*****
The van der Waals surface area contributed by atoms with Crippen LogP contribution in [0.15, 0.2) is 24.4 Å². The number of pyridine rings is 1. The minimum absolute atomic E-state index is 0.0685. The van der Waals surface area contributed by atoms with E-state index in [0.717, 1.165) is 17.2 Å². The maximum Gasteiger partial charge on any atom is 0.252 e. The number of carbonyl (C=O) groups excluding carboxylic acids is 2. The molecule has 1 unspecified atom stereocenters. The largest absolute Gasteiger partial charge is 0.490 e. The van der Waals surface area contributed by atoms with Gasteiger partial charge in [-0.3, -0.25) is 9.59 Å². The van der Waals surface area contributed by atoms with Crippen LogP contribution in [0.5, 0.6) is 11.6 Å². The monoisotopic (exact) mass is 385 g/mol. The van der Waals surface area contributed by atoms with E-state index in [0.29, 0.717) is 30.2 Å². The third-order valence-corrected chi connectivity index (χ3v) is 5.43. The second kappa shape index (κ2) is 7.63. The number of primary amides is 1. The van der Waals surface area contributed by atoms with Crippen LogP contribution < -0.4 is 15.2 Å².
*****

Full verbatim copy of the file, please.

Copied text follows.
The van der Waals surface area contributed by atoms with Crippen LogP contribution in [0.15, 0.2) is 24.4 Å². The number of pyridine rings is 1. The minimum absolute atomic E-state index is 0.0685. The van der Waals surface area contributed by atoms with E-state index in [0.717, 1.165) is 17.2 Å². The maximum Gasteiger partial charge on any atom is 0.252 e. The number of carbonyl (C=O) groups excluding carboxylic acids is 2. The molecule has 1 unspecified atom stereocenters. The largest absolute Gasteiger partial charge is 0.490 e. The van der Waals surface area contributed by atoms with Gasteiger partial charge in [-0.3, -0.25) is 9.59 Å². The van der Waals surface area contributed by atoms with Crippen LogP contribution in [0.5, 0.6) is 11.6 Å². The monoisotopic (exact) mass is 385 g/mol. The van der Waals surface area contributed by atoms with E-state index in [0.29, 0.717) is 30.2 Å². The third-order valence-corrected chi connectivity index (χ3v) is 5.43. The second kappa shape index (κ2) is 7.63. The number of primary amides is 1. The van der Waals surface area contributed by atoms with Crippen LogP contribution < -0.4 is 15.2 Å².